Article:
Today is the birthday of old Hollywood actress Ginger Rogers!
She was born on this day, July 16, in 1911!
Sometimes when searching a drink, I end up finding dozen different recipes from as many websites, blogs and cocktail books.
And although there are surely cocktails with more variations to their name, searching for a Ginger Rogers drink did result in a couple different recipes.
About This Drink:
A gin and ginger ale drink made extra-fancy with mint, lime juice and more!
This recipe was created at Portland’s Zefiro in 1995 by Marcovaldo Dionysos. It gained its popularity at Absinthe Brasserie and Bar in San Francisco where it was one of the most ordered drinks. It’s also the cocktail that inspired the book The Art of the Bar.
•2 oz gin
•1/2 oz fresh lime juice
•1/2 oz ginger syrup
•8 to 10 mint leaves
•op with ginger ale
•Garnish with a lime wedge
Shake all ingredients except the ginger ale over ice and double strain into a chilled Collins glass filled with fresh ice. Top with ginger ale and garnish with mint and a lime wedge.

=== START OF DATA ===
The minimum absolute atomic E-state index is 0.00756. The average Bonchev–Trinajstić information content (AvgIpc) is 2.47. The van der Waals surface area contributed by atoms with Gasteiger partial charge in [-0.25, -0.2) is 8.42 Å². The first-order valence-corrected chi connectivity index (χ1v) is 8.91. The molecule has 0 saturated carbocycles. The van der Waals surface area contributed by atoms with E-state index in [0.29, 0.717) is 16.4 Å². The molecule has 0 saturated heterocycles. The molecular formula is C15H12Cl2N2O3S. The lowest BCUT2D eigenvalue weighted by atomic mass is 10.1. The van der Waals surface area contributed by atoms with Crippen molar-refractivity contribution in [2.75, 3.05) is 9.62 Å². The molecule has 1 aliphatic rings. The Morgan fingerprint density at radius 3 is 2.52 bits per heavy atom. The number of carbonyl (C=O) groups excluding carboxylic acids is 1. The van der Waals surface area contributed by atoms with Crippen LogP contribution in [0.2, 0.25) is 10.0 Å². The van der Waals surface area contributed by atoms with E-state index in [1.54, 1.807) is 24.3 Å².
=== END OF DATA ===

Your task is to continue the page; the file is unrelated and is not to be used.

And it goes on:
- Imbibe Magazine calls for a whiskey sour with gingerbread flavor.
- This classic recipe calls for dry vermouth and apricot brandy, among other ingredients. Read more about it here.
- Immediately below is a recipe from Liquor.com which uses Campari and then further on down this post is another recipe from Maker’s Mark which used mango nectar:
•1 Strawberry, sliced
•5 Clementine segments
•2 oz Campari
•3 oz Orange Juice
•1 pinch Ground ginger
•1 splash 7UP
In a shaker, muddle the strawberry and clementine. Add the remaining ingredients and fill with ice. Shake well and strain into a highball glass filled with fresh ice. Garnish with an edible pansy.
From Maker’s Mark:
•2 parts Maker’s Mark
•2 & 1/2 parts mango nectar
•1/2 part fresh lime juice
•1/2 part ginger beer
Pour the Maker’s Mark, mango nectar, lime juice and bitters into a cocktail shaker filled with ice. Shake vigorously for about 25 seconds and strain into a cocktail glass or serve over ice. Top with ginger beer. Garnish with 3 cubes of mango spiked on a wood skewer.